This study explores preference variation in location choice strategies of residential burglars. Applying a model of offender target selection that is grounded in assertions of the routine activity approach, rational choice perspective, crime pattern and social disorganization theories, it seeks to address the as yet untested assumption that crime location choice preferences are the same for all offenders.
Analyzing detected residential burglaries from Brisbane, Australia, we apply a random effects variant of the discrete spatial choice model to estimate preference variation between offenders across six location choice characteristics. Furthermore, in attempting to understand the causes of this variation we estimate how offenders’ spatial target preferences might be affected by where they live and by their age.
Findings of this analysis demonstrate that while in the aggregate the characteristics of location choice are consistent with the findings from previous studies, considerable preference variation is found between offenders.
This research highlights that current understanding of choice outcomes is relatively poor and that existing applications of the discrete spatial choice approach may underestimate preference variation between offenders.
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The terminology used here is different to that used in other fields. Economists are interested in how taste varies among decision makers, and what individual characteristics are associated with, and therefore can predict, taste. For our purposes, the term preference is considered more germane to the variable of interest.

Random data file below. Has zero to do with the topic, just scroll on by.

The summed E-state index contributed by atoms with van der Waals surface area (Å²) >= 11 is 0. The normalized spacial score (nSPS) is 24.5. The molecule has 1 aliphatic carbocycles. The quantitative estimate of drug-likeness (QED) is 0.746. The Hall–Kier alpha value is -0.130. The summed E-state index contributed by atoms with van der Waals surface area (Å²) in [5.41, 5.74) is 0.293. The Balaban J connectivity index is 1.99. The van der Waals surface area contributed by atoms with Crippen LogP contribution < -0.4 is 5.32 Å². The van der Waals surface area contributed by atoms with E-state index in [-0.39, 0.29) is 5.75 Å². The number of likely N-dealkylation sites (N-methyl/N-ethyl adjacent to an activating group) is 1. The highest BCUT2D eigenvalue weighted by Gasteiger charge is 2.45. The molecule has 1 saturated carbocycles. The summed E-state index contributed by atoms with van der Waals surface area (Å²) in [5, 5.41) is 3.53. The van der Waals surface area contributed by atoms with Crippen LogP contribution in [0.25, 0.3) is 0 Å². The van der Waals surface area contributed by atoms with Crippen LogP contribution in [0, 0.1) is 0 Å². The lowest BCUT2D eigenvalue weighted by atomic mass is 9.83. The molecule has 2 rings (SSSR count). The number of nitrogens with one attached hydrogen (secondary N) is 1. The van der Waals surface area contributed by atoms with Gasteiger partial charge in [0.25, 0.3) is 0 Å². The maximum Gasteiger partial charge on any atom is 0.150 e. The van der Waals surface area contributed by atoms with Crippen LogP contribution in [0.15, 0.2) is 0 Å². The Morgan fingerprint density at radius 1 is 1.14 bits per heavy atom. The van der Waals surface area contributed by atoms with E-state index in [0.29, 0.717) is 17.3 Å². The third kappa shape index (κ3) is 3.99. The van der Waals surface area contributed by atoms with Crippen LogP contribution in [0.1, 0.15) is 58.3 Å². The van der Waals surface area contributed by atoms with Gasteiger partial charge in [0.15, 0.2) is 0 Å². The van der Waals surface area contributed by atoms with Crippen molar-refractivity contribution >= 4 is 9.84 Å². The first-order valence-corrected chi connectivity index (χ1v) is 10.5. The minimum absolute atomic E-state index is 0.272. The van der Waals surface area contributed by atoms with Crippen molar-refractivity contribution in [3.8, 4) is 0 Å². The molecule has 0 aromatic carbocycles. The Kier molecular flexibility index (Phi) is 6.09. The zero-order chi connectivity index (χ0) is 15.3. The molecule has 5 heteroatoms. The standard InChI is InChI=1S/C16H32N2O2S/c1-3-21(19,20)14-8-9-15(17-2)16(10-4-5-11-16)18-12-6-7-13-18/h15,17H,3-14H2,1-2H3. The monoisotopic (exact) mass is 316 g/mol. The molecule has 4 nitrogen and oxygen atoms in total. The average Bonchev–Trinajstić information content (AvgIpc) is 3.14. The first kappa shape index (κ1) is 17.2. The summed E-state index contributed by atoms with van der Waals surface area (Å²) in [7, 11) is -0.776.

Instead of the well known Red Bus/Blue Bus example often used to highlight the restrictive property of the IIA assumption, we present an alternative example better suited to spatial choices, where adjacent areas often have similar characteristics and their boundaries may be somewhat arbitrary. Suppose offenders can choose from a choice set of two target areas: A and B. If both are equally preferred, the probability of choosing each is .5 and the odds ratio is 1. Say area B is divided, for administrative reasons unrelated to crime, into B-North and B-South. Assuming offenders do not know or care about areal names, the preference between A and B should remain equal, with A at .5 and .25 for both B-North and B-South. But the IIA property states that the odds ratio of A and B is fixed at one, so the probabilities need to change to .33 A, .33 B-North and .33 B-South.
In addition to the results reported later in this paper, we estimated a series of models on subsets of the sample. Removing low rate and prolific offenders did not yield different estimates.
A closed form solution is any formula that can be computed in a finite number of steps. Integral functions often require an infinite number of steps to compute, because they represent the area under a curve. The accuracy of the estimate is related to the number of the estimation points used. More accurate estimates can be obtained by using more points, but there is no upper limit on how many points could be used. In practical terms, calculating an integral function is performed through approximation.
Simulated probabilities involve Monte Carlo integration, which requires drawing a series of values from an uniform distribution on a unit interval. Halton sequences are a popular method of drawing and are considered superior to random draws because they provide better coverage of the sampling space.
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Townsley, M., Birks, D., Ruiter, S. et al. Target Selection Models with Preference Variation Between Offenders. J Quant Criminol 32, 283–304 (2016). https://doi.org/10.1007/s10940-015-9264-7
- Offender mobility
- Residential burglary
- Discrete spatial choice
- Mixed logit